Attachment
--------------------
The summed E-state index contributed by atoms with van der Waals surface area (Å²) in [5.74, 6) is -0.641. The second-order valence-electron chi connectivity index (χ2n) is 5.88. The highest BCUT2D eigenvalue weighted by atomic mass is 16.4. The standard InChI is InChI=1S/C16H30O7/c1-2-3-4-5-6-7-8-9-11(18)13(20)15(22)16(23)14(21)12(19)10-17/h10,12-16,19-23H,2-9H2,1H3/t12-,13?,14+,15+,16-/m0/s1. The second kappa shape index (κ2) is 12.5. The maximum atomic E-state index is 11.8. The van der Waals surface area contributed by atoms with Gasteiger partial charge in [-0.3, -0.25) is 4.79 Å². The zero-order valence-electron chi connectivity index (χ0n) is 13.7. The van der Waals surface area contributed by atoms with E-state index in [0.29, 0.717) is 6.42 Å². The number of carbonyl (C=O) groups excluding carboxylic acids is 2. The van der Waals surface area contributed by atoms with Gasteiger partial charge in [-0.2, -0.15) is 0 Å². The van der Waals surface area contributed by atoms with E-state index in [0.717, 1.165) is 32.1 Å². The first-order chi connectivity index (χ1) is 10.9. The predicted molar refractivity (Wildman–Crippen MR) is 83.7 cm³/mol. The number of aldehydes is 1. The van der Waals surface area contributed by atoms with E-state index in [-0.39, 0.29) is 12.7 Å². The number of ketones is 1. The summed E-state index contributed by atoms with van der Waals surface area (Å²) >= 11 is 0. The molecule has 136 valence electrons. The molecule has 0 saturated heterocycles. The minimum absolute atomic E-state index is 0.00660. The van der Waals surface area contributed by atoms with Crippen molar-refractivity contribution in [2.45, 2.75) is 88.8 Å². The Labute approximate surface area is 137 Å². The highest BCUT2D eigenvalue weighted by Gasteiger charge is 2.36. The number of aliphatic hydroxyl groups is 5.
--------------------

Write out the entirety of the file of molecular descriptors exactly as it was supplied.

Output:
The summed E-state index contributed by atoms with van der Waals surface area (Å²) in [5.74, 6) is -0.641. The second-order valence-electron chi connectivity index (χ2n) is 5.88. The highest BCUT2D eigenvalue weighted by atomic mass is 16.4. The standard InChI is InChI=1S/C16H30O7/c1-2-3-4-5-6-7-8-9-11(18)13(20)15(22)16(23)14(21)12(19)10-17/h10,12-16,19-23H,2-9H2,1H3/t12-,13?,14+,15+,16-/m0/s1. The second kappa shape index (κ2) is 12.5. The maximum atomic E-state index is 11.8. The van der Waals surface area contributed by atoms with Gasteiger partial charge in [-0.3, -0.25) is 4.79 Å². The zero-order valence-electron chi connectivity index (χ0n) is 13.7. The van der Waals surface area contributed by atoms with E-state index in [0.29, 0.717) is 6.42 Å². The number of carbonyl (C=O) groups excluding carboxylic acids is 2. The van der Waals surface area contributed by atoms with Gasteiger partial charge in [-0.2, -0.15) is 0 Å². The van der Waals surface area contributed by atoms with E-state index in [0.717, 1.165) is 32.1 Å². The first-order chi connectivity index (χ1) is 10.9. The predicted molar refractivity (Wildman–Crippen MR) is 83.7 cm³/mol. The number of aldehydes is 1. The van der Waals surface area contributed by atoms with E-state index in [-0.39, 0.29) is 12.7 Å². The number of ketones is 1. The summed E-state index contributed by atoms with van der Waals surface area (Å²) >= 11 is 0. The molecule has 136 valence electrons. The molecule has 0 saturated heterocycles. The minimum absolute atomic E-state index is 0.00660. The van der Waals surface area contributed by atoms with Crippen molar-refractivity contribution in [2.45, 2.75) is 88.8 Å². The Labute approximate surface area is 137 Å². The highest BCUT2D eigenvalue weighted by Gasteiger charge is 2.36. The number of aliphatic hydroxyl groups is 5.